Wyndham Hotels and Resorts agreed Wednesday to settle Federal Trade Commission charges that the company’s security practices unfairly exposed the payment card information of hundreds of thousands of consumers to hackers in three separate data breaches.
The company, under terms of the settlement, will establish an information security program designed to protect cardholder data - including payment card numbers, names and expiration dates. The company is required to conduct annual information security audits and maintain safeguards in connections to its franchisees’ servers.
The settlement ends federal courtlitigation initiated by the FTC in 2012 that accused Wyndham Worldwide Corp. and three of its subsidiaries for alleged data security failures.
The settlement follows an August 2015 opinion by the Third Circuit Court of Appeals upholding the FTC’s authority over data security practices it charges are unfair pursuant to Section 5 of the FTC Act.
The proposed stipulated federal court order requires Wyndham Hotels and Resorts to obtain annual security audits of its information security program that conform to the Payment Card Industry Data Security Standard for certification of a company’s security program. The order also requires Wyndham’s audit to:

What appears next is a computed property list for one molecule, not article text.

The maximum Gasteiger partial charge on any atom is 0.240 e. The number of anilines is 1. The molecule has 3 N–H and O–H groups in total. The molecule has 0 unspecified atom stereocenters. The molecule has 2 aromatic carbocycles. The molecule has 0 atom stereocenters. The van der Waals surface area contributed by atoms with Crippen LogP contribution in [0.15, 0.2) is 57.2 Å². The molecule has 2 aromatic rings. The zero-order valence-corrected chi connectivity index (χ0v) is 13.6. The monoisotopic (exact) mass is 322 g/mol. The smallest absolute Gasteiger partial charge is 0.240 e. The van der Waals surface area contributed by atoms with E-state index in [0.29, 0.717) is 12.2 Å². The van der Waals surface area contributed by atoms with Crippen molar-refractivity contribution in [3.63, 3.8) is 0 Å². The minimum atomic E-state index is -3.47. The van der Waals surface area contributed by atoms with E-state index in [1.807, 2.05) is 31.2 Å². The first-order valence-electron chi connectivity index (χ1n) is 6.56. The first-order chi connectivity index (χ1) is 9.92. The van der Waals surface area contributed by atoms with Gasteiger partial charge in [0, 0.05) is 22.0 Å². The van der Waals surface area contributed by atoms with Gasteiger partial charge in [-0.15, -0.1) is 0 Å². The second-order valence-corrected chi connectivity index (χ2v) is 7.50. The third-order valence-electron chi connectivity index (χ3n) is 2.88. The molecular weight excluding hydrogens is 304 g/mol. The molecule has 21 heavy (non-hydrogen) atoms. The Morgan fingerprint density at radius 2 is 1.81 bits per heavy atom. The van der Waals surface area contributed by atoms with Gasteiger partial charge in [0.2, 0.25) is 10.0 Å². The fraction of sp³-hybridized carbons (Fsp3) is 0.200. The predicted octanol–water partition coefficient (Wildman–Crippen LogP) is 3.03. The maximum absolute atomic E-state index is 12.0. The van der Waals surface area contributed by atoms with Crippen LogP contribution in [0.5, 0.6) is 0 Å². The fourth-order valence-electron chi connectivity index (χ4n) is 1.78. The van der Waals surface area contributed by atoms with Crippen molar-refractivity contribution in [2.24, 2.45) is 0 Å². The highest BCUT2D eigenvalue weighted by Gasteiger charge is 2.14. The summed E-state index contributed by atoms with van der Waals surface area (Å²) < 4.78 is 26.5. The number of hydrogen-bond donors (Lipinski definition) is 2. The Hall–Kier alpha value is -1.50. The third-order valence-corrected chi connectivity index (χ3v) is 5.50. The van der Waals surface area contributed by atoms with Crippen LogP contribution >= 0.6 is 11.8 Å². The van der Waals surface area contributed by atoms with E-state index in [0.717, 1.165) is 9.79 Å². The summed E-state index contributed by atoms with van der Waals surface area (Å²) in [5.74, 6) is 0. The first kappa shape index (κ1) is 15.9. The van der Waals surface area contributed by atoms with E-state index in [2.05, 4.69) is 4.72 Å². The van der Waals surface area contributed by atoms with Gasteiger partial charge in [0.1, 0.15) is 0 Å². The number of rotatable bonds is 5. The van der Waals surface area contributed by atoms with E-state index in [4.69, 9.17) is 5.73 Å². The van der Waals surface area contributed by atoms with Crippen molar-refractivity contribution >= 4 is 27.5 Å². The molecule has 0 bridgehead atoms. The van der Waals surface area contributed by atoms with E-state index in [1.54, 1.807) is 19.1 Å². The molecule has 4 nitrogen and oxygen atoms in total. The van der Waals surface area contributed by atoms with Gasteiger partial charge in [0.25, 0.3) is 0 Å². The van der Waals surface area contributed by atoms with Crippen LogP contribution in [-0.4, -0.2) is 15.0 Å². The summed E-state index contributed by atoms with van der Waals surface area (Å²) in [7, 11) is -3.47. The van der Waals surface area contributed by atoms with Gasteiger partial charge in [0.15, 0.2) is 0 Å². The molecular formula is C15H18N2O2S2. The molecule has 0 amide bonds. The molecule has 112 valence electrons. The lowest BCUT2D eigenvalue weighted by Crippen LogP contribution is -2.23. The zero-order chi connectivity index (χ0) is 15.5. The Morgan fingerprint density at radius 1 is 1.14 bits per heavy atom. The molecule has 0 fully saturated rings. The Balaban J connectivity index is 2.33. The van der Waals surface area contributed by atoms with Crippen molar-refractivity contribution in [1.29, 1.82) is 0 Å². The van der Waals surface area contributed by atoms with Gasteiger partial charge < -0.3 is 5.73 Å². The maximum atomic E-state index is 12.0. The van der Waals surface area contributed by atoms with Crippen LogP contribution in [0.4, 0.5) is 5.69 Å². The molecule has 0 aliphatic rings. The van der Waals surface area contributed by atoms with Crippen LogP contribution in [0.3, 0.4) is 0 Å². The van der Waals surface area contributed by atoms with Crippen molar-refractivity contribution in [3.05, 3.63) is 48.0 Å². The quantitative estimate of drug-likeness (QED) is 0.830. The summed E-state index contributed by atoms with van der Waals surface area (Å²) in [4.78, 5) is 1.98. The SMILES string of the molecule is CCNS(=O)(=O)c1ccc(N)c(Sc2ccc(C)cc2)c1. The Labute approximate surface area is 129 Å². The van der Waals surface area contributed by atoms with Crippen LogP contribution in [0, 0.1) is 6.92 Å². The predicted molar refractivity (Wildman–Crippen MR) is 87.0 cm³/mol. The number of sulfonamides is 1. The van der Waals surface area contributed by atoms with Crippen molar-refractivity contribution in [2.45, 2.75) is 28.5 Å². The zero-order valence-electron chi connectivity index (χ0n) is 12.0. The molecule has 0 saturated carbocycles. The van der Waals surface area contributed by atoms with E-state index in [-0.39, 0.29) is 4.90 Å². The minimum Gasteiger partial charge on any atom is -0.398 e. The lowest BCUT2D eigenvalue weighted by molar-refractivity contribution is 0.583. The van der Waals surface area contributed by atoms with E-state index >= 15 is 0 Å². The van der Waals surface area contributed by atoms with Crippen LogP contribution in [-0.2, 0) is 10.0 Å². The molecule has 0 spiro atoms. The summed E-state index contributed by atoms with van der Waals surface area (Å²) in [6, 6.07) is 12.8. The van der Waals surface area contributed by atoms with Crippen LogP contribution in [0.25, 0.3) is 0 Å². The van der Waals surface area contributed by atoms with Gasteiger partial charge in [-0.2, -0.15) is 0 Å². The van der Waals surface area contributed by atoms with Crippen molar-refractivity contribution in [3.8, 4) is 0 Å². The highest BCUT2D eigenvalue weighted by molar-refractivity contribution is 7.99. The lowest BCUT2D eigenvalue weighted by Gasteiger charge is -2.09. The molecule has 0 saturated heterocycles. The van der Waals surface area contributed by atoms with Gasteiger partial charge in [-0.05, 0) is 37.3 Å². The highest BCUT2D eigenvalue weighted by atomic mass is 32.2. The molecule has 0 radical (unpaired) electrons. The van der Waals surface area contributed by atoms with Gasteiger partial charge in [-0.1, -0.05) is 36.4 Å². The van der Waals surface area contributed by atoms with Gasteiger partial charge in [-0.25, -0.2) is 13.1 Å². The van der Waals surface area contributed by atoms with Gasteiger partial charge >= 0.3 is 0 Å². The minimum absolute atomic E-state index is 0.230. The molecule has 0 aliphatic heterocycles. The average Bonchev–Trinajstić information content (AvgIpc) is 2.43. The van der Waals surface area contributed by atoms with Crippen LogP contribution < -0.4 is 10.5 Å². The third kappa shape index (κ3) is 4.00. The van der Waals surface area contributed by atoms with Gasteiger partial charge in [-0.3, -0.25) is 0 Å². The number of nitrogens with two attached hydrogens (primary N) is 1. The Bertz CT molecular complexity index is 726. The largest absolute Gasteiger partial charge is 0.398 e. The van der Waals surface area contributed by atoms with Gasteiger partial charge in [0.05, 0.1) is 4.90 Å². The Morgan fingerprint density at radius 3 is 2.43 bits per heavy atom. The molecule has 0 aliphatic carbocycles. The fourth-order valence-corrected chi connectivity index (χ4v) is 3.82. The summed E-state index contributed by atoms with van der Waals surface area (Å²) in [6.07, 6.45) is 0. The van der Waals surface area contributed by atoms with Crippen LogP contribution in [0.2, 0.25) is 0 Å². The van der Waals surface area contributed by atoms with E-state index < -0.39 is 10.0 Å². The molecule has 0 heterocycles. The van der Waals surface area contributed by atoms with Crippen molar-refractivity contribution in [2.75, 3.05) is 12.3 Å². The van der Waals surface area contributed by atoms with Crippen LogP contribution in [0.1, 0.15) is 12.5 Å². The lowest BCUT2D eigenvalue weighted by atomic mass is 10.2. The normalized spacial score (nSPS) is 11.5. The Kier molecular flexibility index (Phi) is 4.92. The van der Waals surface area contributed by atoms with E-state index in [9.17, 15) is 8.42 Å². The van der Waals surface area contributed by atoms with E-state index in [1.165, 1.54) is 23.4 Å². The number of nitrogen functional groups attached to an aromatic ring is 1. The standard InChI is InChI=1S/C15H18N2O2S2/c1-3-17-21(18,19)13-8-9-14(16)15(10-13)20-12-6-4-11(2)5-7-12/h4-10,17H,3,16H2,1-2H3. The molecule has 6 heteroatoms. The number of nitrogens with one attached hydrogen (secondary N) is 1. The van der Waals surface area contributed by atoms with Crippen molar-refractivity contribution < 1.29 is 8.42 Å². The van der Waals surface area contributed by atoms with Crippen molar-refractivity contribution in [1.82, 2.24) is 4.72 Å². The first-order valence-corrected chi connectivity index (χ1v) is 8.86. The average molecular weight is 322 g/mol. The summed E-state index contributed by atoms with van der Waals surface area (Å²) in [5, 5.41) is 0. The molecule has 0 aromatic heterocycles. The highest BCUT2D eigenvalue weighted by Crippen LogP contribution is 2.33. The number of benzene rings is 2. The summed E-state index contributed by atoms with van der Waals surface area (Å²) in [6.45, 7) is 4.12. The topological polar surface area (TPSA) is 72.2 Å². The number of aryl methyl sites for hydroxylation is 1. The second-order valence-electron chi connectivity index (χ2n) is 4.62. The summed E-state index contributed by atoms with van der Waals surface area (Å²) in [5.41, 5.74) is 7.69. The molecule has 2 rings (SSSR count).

- certify the “untrusted” status of franchisee networks, to prevent future hackers from using the same method used in the company’s prior breaches;
- certify the extent of compliance with a formal risk assessment process that will analyze the possible data security risks faced by the company; and
- certify that the auditor is qualified, independent and free from conflicts of interest.
The order also requires that in the event Wyndham suffers another data breach affecting more than 10,000 payment card numbers, they must obtain an assessment of the breach and provide that assessment to the FTC within 10 days.
"Not only will [the settlement] provide important protection to consumers, but the court rulings in the case have affirmed the vital role the FTC plays in this important area,” said FTC Chairwoman Edith Ramirez.
The order provides that if Wyndham successfully obtains the necessary compliance certifications, it will be deemed in compliance with the comprehensive information security program provision of the order.
That provision is not effective, however, in the event that Wyndham in any way misleads or provides false information during the annual audit and assessment process. Wyndham’s obligations under the settlement are in place for 20 years.